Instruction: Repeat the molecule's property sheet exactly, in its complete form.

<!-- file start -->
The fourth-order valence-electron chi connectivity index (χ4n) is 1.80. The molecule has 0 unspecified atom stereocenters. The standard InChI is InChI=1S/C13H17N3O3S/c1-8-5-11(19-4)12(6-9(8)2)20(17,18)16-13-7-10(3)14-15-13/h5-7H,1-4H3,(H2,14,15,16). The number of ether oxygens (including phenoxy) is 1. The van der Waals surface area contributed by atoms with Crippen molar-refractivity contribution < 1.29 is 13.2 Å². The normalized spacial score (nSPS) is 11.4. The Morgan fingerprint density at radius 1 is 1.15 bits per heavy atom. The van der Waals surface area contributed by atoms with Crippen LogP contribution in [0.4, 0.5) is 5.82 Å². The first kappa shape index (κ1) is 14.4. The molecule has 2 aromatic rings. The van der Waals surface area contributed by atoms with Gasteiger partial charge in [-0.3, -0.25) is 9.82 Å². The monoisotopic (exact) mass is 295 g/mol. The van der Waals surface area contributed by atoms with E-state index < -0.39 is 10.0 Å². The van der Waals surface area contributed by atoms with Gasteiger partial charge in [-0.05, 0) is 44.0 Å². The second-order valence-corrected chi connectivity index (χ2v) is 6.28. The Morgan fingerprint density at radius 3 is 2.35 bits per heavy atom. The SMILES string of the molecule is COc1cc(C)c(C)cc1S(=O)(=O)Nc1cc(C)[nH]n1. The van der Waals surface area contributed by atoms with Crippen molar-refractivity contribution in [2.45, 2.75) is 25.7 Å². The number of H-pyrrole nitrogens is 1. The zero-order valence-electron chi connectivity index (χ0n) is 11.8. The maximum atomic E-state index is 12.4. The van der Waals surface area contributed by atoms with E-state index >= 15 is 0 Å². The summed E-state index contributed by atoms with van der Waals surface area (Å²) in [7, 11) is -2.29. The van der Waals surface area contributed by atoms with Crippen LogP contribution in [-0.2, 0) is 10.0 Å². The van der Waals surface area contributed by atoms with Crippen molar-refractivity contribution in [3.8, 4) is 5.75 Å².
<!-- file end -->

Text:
The fourth-order valence-electron chi connectivity index (χ4n) is 1.80. The molecule has 0 unspecified atom stereocenters. The standard InChI is InChI=1S/C13H17N3O3S/c1-8-5-11(19-4)12(6-9(8)2)20(17,18)16-13-7-10(3)14-15-13/h5-7H,1-4H3,(H2,14,15,16). The number of ether oxygens (including phenoxy) is 1. The van der Waals surface area contributed by atoms with Crippen molar-refractivity contribution < 1.29 is 13.2 Å². The normalized spacial score (nSPS) is 11.4. The Morgan fingerprint density at radius 1 is 1.15 bits per heavy atom. The van der Waals surface area contributed by atoms with Crippen LogP contribution in [0.4, 0.5) is 5.82 Å². The first kappa shape index (κ1) is 14.4. The molecule has 2 aromatic rings. The van der Waals surface area contributed by atoms with Gasteiger partial charge in [-0.3, -0.25) is 9.82 Å². The monoisotopic (exact) mass is 295 g/mol. The van der Waals surface area contributed by atoms with E-state index < -0.39 is 10.0 Å². The van der Waals surface area contributed by atoms with Gasteiger partial charge in [-0.05, 0) is 44.0 Å². The second-order valence-corrected chi connectivity index (χ2v) is 6.28. The Morgan fingerprint density at radius 3 is 2.35 bits per heavy atom. The SMILES string of the molecule is COc1cc(C)c(C)cc1S(=O)(=O)Nc1cc(C)[nH]n1. The van der Waals surface area contributed by atoms with Crippen molar-refractivity contribution in [2.45, 2.75) is 25.7 Å². The number of H-pyrrole nitrogens is 1. The zero-order valence-electron chi connectivity index (χ0n) is 11.8. The maximum atomic E-state index is 12.4. The van der Waals surface area contributed by atoms with E-state index >= 15 is 0 Å². The summed E-state index contributed by atoms with van der Waals surface area (Å²) in [7, 11) is -2.29. The van der Waals surface area contributed by atoms with Crippen LogP contribution in [-0.2, 0) is 10.0 Å². The van der Waals surface area contributed by atoms with Crippen molar-refractivity contribution in [3.8, 4) is 5.75 Å².